Ellen Brown: Giant bank holding companies now own airports, toll roads, and ports; control power plants; and store and hoard vast quantities of commodities of all sorts. How have they pulled this off, and where have they gotten the money?
Robert Reich: Blanche Lincoln wants to force the banks to put their derivatives into separate entities that aren’t subsidized by you and me. This is just common sense. Her move would also end the big banks’ monopoly over derivatives, thereby reducing their risk to the financial system. It would also cut dramatically into the big banks’ profits.
Robert Reich: So why is the FTC nosing around Apple and not around Wall Street? Because the Federal Trade Commission Act allows the agency to stop “unfair methods of competition” almost anywhere in the economy except in the financial sector. Banks are explicitly excluded. Another reason for financial reform.
Michael Sigman: Marxist socialism may be dead, but perhaps what Marx called capital’s internal contradictions, illustrated beautifully by the desperation of Goldman and other mega-corporations for short-term profits may, by strengthening the case for fundamental financial reform, bring us closer to a more livable world.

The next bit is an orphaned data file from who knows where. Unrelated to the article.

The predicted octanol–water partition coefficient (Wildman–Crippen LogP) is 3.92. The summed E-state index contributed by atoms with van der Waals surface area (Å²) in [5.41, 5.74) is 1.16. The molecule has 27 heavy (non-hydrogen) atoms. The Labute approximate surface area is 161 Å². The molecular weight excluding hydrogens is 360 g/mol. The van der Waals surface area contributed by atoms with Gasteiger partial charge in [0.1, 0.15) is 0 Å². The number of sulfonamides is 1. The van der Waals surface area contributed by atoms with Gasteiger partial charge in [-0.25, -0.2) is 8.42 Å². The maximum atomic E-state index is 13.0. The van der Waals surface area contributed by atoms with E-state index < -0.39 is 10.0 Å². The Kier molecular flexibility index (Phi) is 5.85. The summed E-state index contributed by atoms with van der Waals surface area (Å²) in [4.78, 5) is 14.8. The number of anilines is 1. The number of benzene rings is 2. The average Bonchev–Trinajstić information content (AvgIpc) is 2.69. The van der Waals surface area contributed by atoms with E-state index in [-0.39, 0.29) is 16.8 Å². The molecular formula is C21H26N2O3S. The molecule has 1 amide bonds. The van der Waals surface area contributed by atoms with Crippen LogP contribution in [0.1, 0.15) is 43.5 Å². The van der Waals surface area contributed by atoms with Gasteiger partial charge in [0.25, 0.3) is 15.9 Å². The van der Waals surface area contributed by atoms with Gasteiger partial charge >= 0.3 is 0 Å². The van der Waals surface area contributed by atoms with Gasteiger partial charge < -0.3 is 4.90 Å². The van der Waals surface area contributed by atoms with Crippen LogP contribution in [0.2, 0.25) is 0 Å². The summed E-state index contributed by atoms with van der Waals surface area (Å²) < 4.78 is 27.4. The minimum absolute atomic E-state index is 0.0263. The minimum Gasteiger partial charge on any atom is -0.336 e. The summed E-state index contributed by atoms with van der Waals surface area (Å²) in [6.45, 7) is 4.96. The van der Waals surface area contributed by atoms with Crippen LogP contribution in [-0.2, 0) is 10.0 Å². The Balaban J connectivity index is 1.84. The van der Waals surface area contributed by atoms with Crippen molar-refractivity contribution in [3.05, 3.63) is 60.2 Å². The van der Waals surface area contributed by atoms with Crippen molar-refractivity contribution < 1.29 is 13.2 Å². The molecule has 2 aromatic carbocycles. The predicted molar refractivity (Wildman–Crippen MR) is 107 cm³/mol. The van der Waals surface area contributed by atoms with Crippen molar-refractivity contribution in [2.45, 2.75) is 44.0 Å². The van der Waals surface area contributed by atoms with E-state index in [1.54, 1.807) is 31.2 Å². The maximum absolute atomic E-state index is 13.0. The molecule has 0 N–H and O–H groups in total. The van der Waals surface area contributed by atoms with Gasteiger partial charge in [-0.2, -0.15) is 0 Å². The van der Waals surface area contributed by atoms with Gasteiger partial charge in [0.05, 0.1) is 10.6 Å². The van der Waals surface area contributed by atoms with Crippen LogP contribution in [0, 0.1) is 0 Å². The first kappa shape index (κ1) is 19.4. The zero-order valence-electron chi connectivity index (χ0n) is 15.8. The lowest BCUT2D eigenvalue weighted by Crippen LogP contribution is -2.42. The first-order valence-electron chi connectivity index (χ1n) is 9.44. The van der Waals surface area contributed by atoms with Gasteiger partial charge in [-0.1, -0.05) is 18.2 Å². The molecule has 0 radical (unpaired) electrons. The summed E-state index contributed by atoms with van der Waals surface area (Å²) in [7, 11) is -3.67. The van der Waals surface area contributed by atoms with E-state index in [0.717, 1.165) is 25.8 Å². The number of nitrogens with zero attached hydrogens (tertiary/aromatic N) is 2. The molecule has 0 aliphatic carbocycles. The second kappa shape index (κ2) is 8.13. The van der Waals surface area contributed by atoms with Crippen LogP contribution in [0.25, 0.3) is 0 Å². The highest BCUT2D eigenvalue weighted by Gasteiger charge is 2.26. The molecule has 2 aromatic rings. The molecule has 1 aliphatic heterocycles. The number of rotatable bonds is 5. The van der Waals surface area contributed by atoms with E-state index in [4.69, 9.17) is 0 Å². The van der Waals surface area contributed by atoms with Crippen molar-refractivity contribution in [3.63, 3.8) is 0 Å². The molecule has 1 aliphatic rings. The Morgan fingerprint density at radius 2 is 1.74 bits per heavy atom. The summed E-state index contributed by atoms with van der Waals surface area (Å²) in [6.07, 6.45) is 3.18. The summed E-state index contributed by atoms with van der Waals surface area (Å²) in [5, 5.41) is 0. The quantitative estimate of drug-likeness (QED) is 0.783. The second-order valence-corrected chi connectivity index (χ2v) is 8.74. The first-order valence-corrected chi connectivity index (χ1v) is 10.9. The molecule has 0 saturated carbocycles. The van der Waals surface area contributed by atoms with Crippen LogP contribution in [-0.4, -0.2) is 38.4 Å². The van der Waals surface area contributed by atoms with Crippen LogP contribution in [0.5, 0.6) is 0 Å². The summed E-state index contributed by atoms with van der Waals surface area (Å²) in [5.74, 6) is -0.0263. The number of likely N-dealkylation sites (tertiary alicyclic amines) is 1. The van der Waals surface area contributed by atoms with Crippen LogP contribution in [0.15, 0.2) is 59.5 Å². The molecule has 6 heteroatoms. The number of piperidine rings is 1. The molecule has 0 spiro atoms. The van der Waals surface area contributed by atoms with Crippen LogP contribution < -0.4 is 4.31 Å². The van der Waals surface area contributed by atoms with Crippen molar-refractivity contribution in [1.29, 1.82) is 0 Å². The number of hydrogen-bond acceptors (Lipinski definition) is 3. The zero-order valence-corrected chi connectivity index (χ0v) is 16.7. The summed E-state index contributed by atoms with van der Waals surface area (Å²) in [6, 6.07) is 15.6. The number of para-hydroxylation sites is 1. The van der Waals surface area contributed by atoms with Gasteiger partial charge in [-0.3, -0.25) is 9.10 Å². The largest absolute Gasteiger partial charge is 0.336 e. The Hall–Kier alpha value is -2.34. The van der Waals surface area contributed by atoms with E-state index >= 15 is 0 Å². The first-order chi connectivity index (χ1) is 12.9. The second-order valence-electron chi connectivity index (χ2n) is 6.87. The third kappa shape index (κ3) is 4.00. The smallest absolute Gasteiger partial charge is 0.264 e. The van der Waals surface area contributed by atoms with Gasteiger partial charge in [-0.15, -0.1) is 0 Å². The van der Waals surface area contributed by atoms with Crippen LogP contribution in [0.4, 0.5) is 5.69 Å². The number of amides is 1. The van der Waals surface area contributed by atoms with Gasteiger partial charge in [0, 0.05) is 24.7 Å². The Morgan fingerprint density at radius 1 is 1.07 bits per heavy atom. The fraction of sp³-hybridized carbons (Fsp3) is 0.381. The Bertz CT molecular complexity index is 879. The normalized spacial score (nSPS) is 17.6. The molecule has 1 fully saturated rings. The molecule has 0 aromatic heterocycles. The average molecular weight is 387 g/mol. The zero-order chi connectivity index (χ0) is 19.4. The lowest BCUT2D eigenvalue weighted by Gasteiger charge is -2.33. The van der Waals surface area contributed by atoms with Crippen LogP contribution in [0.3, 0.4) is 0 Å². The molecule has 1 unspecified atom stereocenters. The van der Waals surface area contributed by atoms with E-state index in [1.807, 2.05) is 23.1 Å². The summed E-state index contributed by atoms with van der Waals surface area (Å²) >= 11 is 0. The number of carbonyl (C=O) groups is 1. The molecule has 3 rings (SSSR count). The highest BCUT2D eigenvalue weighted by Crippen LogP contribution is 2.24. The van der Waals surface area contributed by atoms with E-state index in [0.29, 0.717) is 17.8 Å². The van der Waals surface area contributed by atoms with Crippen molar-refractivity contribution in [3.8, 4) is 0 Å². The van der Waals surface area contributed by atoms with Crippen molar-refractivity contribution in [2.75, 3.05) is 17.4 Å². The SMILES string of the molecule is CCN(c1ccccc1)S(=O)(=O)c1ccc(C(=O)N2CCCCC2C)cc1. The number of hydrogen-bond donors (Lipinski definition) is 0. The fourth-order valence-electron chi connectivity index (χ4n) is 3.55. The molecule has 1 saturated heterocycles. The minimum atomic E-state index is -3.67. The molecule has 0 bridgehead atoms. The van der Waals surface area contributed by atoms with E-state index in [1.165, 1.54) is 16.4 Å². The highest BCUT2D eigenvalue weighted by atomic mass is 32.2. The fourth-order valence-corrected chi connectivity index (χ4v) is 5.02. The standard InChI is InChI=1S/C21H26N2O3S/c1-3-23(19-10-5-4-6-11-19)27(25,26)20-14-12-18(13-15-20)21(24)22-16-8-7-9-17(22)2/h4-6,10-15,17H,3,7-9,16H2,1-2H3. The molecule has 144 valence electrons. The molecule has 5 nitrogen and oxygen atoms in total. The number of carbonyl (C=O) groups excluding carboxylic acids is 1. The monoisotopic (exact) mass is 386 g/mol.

Tom Degan: It’s highly unlikely that any serious reform is going to be put forward until the Republican presence on Capital Hill has been significantly diluted if not eradicated. I do not believe that it is a given that they are going to gain major ground come Election Day. In fact there is every reason to believe that they will only continue to self-destruct between now and then. They can’t win without the section of the electorate who describe themselves as “moderate”. The moderates are taking a good look at the train wreck that is the modern GOP and by all accounts they’re becoming more and more disgusted by what they see.
Robert Reich: It’s now clear Lehman Brothers’ balance sheet was bogus before the bank collapsed in 2008, catapulting the Street and the world into the worst financial crisis since 1929. The Lehman bankruptcy examiner’s recent report details what just about everyone on the Street has known since the firm imploded – that Lehman defrauded its investors. Even Hank Paulson, in his recent memoir, referred to Lehman’s balance sheet as bogus.